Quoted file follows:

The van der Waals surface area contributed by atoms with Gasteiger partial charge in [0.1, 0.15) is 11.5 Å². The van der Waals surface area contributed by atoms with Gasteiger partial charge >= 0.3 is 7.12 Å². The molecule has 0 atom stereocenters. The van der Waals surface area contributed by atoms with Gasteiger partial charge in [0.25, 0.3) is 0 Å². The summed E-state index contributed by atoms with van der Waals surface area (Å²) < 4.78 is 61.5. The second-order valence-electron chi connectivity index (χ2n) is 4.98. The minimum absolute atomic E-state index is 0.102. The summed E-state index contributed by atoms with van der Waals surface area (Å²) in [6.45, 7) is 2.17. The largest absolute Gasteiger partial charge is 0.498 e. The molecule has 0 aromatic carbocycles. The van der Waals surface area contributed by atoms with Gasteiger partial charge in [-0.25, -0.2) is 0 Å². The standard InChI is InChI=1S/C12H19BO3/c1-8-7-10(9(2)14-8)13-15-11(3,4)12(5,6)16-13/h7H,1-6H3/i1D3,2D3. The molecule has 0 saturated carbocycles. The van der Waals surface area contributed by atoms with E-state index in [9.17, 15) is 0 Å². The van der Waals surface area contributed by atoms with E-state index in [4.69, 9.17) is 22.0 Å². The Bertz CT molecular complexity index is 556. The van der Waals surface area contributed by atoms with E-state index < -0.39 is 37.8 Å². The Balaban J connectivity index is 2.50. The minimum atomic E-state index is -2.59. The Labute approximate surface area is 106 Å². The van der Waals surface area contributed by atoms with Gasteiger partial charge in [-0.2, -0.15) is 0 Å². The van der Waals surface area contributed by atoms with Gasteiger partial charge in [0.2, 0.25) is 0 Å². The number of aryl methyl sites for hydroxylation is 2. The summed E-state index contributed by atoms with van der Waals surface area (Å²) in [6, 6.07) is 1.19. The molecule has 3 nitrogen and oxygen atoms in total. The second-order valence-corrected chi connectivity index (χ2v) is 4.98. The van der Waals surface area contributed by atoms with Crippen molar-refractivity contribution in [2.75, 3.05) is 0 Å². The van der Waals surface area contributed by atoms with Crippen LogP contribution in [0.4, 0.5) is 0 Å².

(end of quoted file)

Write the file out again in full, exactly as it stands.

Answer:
The van der Waals surface area contributed by atoms with Gasteiger partial charge in [0.1, 0.15) is 11.5 Å². The van der Waals surface area contributed by atoms with Gasteiger partial charge >= 0.3 is 7.12 Å². The molecule has 0 atom stereocenters. The van der Waals surface area contributed by atoms with Gasteiger partial charge in [0.25, 0.3) is 0 Å². The summed E-state index contributed by atoms with van der Waals surface area (Å²) < 4.78 is 61.5. The second-order valence-electron chi connectivity index (χ2n) is 4.98. The minimum absolute atomic E-state index is 0.102. The summed E-state index contributed by atoms with van der Waals surface area (Å²) in [6.45, 7) is 2.17. The largest absolute Gasteiger partial charge is 0.498 e. The molecule has 0 aromatic carbocycles. The van der Waals surface area contributed by atoms with Gasteiger partial charge in [-0.25, -0.2) is 0 Å². The standard InChI is InChI=1S/C12H19BO3/c1-8-7-10(9(2)14-8)13-15-11(3,4)12(5,6)16-13/h7H,1-6H3/i1D3,2D3. The molecule has 0 saturated carbocycles. The van der Waals surface area contributed by atoms with E-state index in [9.17, 15) is 0 Å². The van der Waals surface area contributed by atoms with E-state index in [4.69, 9.17) is 22.0 Å². The Bertz CT molecular complexity index is 556. The van der Waals surface area contributed by atoms with E-state index < -0.39 is 37.8 Å². The Balaban J connectivity index is 2.50. The minimum atomic E-state index is -2.59. The Labute approximate surface area is 106 Å². The van der Waals surface area contributed by atoms with Gasteiger partial charge in [-0.2, -0.15) is 0 Å². The van der Waals surface area contributed by atoms with Gasteiger partial charge in [0.2, 0.25) is 0 Å². The number of aryl methyl sites for hydroxylation is 2. The summed E-state index contributed by atoms with van der Waals surface area (Å²) in [6, 6.07) is 1.19. The molecule has 3 nitrogen and oxygen atoms in total. The second-order valence-corrected chi connectivity index (χ2v) is 4.98. The van der Waals surface area contributed by atoms with Crippen molar-refractivity contribution in [2.75, 3.05) is 0 Å². The van der Waals surface area contributed by atoms with Crippen LogP contribution in [0.4, 0.5) is 0 Å².